7. Harry Potter (series) by J.K. Rowling (1997-2007)

Quote: “We've all got both light and dark inside us. What matters is the part we choose to act on. That's who we really are.”-Sirius Black, Harry Potter and the Order of the Phoenix

Summary: A young wizard named Harry Potter fights the evil wizard Lord Voldemort, who killed Harry’s parents and seeks to cleanse the wizarding world of the non-magic community. In each book within the series, Harry finds new adventures with his friends Ron and Hermione at Hogwarts, the school of witchcraft and wizardry, all while dealing with his unsettling connections to Lord Voldemort. It is a classic tale of good versus evil and one person making a difference in the world.

Banned for: Violent content, association with the occult and witchcraft, believed to be Satanic, viewed as anti-family.

Impact: As a child who was raised on these stories, it is often quite confusing to me when I hear others say that this story is evil in any way. The story of Harry Potter is the age old story of good versus evil. Although magic is involved, it is only a side story to the main one which is much more important. It highlights that we are responsible for our own choices, and that is what makes us good or bad. That in the end, evil is not inevitable. We are who we choose to be. The story reminds us that even if we feel we are small and unimportant, we must always stand against evil even if we aren’t sure how. This book can transform the way we see ourselves and has always reminded me that even when their seems to be more bad than good in the world, love and light are always worth fighting for.

6. Animal Farm by George Orwell (1945)

Quote: “All animals are equal, but some animals are more equal than others.”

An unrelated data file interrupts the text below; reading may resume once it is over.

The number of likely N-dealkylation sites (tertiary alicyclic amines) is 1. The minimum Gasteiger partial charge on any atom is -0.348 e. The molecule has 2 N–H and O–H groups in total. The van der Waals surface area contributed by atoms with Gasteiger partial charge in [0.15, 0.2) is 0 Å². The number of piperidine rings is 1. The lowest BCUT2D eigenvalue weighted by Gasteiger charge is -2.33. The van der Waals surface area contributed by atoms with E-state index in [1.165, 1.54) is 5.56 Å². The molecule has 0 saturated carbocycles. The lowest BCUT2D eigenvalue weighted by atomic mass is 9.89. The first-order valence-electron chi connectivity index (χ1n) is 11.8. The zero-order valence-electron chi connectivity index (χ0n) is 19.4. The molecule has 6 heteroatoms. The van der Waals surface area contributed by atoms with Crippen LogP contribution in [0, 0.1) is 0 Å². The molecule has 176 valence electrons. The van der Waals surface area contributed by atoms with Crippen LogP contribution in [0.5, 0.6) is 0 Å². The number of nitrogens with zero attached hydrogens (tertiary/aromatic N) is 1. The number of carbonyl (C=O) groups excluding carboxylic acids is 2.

Summary: The animals of Manor Farm are tired of the farmer known as Mr. Jones taking advantage of their labor while they receive little to no benefits in return. When they run off the cruel farmer, they decide to run the farm themselves and change the name to Animal Farm. They come together to create a utopia where all the animals are deemed equal and where everyone can benefit from the work that they put into the farm. The pigs, deemed the most intelligent, wish to oversee the work of the farm. Soon, the power hungry pig Napoleon begins to find reasons to hoard what others have reaped, and when others challenge him he runs them off or has them killed. The animals again begin to find that they are receiving little to no benefits from their labor, while Napoleon and the other pigs are becoming more powerful. The pigs benefit from selling the animals products to other farmers in the area and push the animals to work harder. Soon, the animals find that they can no longer tell the difference between the men and the pigs.

Banned for: Both communist and anti-communist texts.

Impact: As a person who was raised on a military base, who had a military family and who attended military schools, the idea that communism was an unsustainable and cruel system while capitalism was truly the only acceptable way of life was not an unusual idea to hear. Reading a book that looked down on a communist system wasn’t out of the question for a child who had learned that communism was never a good idea. However, after reading this book I began to realize that both systems of capitalism and communism were easily corruptible and that it wasn’t the system itself that was flawed, it was those who were given large amounts of power. Although this was not the overall goal of the author or theme of the book, it allowed for a bit of free thinking that I possibly would not have engaged in before.

5. Roll of Thunder, Hear My Cry by Mildred D. Taylor (1976)

Quote: “You see that fig tree over yonder, Cassie? Them other trees all around...that oak and walnut, they’re a lot bigger and they take up more room and give so much more shade they almost overshadow that little ole fig. But that fig’s got roots and it belongs in that yard as much as that oak and walnut...It don’t give up. It give up, it’ll die. There’s a lesson to be learned from that little tree, Cassie girl, ‘cause we’re like it. We keep doing what we gotta, and we don’t give up. We can’t.”